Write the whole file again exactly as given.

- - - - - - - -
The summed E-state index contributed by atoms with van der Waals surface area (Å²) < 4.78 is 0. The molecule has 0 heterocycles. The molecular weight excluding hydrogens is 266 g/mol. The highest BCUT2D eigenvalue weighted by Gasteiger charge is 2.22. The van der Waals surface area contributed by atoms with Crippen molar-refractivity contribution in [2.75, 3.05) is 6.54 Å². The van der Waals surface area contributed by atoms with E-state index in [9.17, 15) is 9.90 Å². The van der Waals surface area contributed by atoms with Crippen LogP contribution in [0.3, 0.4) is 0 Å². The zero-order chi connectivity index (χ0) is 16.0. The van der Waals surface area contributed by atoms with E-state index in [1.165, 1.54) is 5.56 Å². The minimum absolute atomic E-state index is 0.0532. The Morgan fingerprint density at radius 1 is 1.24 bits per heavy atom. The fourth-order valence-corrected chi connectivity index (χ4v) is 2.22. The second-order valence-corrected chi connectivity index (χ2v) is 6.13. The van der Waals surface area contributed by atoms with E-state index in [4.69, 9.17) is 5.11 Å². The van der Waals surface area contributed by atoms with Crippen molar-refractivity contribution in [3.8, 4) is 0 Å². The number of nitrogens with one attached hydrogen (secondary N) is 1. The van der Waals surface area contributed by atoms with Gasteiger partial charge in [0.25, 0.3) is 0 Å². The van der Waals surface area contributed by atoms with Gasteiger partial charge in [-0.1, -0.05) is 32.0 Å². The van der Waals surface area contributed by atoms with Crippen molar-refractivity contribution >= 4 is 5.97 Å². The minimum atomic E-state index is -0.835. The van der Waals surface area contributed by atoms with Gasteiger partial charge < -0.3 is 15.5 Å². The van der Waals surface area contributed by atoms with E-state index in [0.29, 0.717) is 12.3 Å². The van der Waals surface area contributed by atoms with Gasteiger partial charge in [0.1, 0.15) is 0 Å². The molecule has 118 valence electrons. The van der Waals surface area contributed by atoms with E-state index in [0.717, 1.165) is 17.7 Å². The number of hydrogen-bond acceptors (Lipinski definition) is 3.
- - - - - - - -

The summed E-state index contributed by atoms with van der Waals surface area (Å²) < 4.78 is 0. The molecule has 0 heterocycles. The molecular weight excluding hydrogens is 266 g/mol. The highest BCUT2D eigenvalue weighted by Gasteiger charge is 2.22. The van der Waals surface area contributed by atoms with Crippen molar-refractivity contribution in [2.75, 3.05) is 6.54 Å². The van der Waals surface area contributed by atoms with E-state index in [9.17, 15) is 9.90 Å². The van der Waals surface area contributed by atoms with Crippen LogP contribution in [0.3, 0.4) is 0 Å². The zero-order chi connectivity index (χ0) is 16.0. The van der Waals surface area contributed by atoms with E-state index in [1.165, 1.54) is 5.56 Å². The minimum absolute atomic E-state index is 0.0532. The Morgan fingerprint density at radius 1 is 1.24 bits per heavy atom. The fourth-order valence-corrected chi connectivity index (χ4v) is 2.22. The second-order valence-corrected chi connectivity index (χ2v) is 6.13. The van der Waals surface area contributed by atoms with E-state index in [4.69, 9.17) is 5.11 Å². The van der Waals surface area contributed by atoms with Crippen molar-refractivity contribution in [3.8, 4) is 0 Å². The number of nitrogens with one attached hydrogen (secondary N) is 1. The van der Waals surface area contributed by atoms with Gasteiger partial charge in [0.25, 0.3) is 0 Å². The van der Waals surface area contributed by atoms with Gasteiger partial charge in [-0.1, -0.05) is 32.0 Å². The van der Waals surface area contributed by atoms with Crippen molar-refractivity contribution >= 4 is 5.97 Å². The minimum atomic E-state index is -0.835. The van der Waals surface area contributed by atoms with Gasteiger partial charge < -0.3 is 15.5 Å². The van der Waals surface area contributed by atoms with E-state index in [0.29, 0.717) is 12.3 Å². The van der Waals surface area contributed by atoms with Gasteiger partial charge in [0.1, 0.15) is 0 Å². The molecule has 118 valence electrons. The van der Waals surface area contributed by atoms with E-state index in [0.717, 1.165) is 17.7 Å². The number of hydrogen-bond acceptors (Lipinski definition) is 3.